Comments Regarding Duke Energy’s Crystal River Nuclear Power Plant Closure
Mark Cooper, a leading U.S. expert on nuclear reactor financing has issued the following statement regarding the closure of the Crystal River Nuclear Power Plant by Duke Energy:
“The closure of the Crystal River plant should come as no surprise. The company’s own report evaluating its ability to successfully repair damage to the reactor’s concrete containment building concluded the risks associated with making necessary repairs could result in dramatic cost increases and extend the amount of time it would take for repairs to be completed.
However, still on the table is Duke Energy’s plan for construction of the proposed Levy Country nuclear plant.¬† Even with the closure of Crystal River, there are several key reasons why it still does not make sense to construct this new reactor.
1)¬†¬†Cost ‚Äď If it doesn’t make financial or economic sense to spend $1.3 billion to $3 billion to fix the Crystal River plant, then why would it make sense to spend $24 billion to build Levy?
2)¬†¬†Timing – It would take at least 10 years to build the Levy reactor.¬† This would not go towards helping the situation today.¬† The utilities have already figured out how to make up for the lost power from Crystal River, both by purchasing power from the wholesale market initially when Crystal River went down and then by increasing production at existing natural gas facilities.¬† There is not an emergency need for additional power due to these steps and should not be as long as natural gas is plentiful and inexpensive by comparison.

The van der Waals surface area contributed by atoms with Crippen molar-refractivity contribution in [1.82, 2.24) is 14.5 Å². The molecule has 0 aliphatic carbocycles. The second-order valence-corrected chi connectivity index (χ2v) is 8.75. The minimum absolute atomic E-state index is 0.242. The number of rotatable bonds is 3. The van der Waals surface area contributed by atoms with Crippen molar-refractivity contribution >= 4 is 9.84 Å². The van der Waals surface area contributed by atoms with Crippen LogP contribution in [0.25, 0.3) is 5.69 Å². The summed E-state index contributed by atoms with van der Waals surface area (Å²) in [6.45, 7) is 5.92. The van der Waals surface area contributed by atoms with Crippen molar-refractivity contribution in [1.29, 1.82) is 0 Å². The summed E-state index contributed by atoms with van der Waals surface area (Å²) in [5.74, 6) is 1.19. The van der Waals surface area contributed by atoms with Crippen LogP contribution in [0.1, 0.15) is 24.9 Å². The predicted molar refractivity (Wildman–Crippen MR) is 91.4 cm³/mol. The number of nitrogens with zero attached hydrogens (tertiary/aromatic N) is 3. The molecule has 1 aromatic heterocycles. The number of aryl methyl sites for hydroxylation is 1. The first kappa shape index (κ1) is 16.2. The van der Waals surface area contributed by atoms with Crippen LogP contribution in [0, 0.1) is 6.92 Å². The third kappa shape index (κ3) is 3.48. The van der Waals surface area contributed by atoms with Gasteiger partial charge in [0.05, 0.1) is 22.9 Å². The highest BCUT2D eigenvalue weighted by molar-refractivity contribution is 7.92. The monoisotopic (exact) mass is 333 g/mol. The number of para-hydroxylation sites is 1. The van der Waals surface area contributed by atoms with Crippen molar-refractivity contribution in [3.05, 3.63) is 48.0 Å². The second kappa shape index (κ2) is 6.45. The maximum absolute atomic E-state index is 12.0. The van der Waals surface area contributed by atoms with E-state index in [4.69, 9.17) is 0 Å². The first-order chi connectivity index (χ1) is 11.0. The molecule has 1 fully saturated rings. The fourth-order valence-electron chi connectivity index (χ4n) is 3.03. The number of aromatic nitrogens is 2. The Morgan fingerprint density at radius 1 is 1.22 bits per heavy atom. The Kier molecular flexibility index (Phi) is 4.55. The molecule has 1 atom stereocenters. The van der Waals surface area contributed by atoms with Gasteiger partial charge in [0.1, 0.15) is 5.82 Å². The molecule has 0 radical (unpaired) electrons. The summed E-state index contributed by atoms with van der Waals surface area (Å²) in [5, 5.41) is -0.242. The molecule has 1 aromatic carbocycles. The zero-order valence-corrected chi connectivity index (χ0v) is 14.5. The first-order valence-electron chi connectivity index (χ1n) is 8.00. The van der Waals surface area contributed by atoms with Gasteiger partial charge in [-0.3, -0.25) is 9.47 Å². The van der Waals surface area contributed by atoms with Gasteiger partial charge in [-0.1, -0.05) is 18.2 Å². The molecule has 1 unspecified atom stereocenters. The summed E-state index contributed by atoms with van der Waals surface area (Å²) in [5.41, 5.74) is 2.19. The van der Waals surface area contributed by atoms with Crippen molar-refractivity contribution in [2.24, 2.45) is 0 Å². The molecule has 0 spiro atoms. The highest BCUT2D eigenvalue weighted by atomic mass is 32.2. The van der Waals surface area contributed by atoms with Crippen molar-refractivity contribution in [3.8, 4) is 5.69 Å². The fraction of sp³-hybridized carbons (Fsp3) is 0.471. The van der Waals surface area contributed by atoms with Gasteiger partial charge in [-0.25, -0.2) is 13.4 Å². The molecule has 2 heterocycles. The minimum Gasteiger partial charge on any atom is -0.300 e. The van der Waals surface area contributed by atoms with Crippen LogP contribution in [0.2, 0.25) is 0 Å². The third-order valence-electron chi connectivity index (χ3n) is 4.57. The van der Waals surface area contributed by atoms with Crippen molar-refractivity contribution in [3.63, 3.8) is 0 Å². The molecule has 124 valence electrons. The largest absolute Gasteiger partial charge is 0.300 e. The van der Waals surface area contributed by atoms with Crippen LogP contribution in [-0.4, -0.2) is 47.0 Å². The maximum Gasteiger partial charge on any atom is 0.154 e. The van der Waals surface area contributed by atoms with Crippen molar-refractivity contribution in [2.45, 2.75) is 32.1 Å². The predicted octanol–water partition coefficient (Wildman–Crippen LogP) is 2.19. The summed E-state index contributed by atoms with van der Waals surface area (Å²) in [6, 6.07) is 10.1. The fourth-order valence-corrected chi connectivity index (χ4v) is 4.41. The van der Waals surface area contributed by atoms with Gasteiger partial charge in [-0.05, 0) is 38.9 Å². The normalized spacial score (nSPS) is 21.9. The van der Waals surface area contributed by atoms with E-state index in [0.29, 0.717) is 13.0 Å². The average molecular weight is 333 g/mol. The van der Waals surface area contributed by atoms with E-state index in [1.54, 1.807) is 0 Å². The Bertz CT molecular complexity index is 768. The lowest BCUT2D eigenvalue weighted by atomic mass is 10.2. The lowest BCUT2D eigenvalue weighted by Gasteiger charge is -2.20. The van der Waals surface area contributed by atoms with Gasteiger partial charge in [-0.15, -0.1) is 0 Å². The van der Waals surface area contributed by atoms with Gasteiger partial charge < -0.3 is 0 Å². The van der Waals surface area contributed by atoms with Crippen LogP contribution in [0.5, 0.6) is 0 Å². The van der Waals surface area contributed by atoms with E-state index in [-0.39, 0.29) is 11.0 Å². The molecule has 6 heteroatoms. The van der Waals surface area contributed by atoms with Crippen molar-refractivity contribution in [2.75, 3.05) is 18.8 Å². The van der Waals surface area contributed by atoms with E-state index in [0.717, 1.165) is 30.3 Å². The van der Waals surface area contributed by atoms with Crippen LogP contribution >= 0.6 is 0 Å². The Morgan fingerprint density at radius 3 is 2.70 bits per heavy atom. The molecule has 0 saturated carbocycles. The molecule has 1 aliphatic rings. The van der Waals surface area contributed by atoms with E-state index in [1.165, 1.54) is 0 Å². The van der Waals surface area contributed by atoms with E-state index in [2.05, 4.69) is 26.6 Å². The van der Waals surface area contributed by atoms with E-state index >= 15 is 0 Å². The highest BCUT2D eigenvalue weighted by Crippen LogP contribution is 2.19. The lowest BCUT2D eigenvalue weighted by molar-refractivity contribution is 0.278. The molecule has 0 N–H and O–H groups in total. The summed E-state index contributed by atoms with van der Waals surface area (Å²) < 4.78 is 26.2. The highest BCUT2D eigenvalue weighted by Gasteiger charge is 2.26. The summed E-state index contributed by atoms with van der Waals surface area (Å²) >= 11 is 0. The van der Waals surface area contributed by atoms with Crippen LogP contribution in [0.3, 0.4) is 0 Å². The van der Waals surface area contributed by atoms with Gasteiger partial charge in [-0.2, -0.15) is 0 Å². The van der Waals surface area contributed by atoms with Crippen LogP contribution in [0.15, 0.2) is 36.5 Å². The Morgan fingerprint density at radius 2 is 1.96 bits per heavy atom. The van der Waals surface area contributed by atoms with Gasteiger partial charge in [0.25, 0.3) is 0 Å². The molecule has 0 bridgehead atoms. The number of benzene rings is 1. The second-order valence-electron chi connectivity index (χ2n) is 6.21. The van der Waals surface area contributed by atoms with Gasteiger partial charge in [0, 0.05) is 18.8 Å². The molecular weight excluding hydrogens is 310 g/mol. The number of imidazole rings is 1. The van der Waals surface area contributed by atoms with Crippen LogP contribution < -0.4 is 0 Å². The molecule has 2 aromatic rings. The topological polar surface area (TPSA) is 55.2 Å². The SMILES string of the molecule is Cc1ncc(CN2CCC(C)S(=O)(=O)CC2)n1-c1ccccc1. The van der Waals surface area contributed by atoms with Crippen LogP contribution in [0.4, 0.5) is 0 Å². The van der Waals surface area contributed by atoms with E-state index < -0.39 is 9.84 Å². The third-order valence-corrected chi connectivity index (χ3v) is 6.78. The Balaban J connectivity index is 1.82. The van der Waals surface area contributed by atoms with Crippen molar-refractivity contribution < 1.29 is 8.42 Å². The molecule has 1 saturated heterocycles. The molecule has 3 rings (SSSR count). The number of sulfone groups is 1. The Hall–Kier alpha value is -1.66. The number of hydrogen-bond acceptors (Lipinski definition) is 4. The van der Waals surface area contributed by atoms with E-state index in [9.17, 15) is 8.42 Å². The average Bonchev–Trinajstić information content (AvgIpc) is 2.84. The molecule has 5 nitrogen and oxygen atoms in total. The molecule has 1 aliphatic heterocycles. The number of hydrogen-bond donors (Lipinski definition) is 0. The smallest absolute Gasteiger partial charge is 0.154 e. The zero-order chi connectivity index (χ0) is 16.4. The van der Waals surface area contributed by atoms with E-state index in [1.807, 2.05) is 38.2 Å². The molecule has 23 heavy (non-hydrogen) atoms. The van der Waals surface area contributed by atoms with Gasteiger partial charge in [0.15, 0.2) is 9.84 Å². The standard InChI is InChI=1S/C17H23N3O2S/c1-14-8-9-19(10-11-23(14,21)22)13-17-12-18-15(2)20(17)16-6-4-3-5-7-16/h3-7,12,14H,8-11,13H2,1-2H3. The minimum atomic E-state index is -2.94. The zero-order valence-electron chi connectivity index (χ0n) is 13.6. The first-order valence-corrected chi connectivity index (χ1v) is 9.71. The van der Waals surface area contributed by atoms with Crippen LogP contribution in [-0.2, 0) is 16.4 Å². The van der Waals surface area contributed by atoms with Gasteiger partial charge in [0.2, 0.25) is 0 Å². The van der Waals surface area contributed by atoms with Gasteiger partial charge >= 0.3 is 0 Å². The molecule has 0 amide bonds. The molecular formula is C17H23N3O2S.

3)¬†¬†Alternatives – In today’s reality, Florida would not build the Levy reactor anyway.¬† Natural gas is cheap. By the utility’s own assessment released last year, building the Levy reactor is more expensive than using natural gas in seven out of eight scenarios they considered where there is no carbon tax. Today, there is none and President Obama has stated he does not intend to enact one.¬† The current climate policy also reduces the need for electricity, which also makes nuclear reactors less economic.”
Cooper is the senior fellow for economic analysis at the Institute for Energy and the Environment of the Vermont Law School.¬† He is the author of “Nuclear Safety and Nuclear Economics” (2012) and “Policy Challenges of Nuclear Reactor Construction, Cost Escalation and Crowding Out Alternatives” (2009).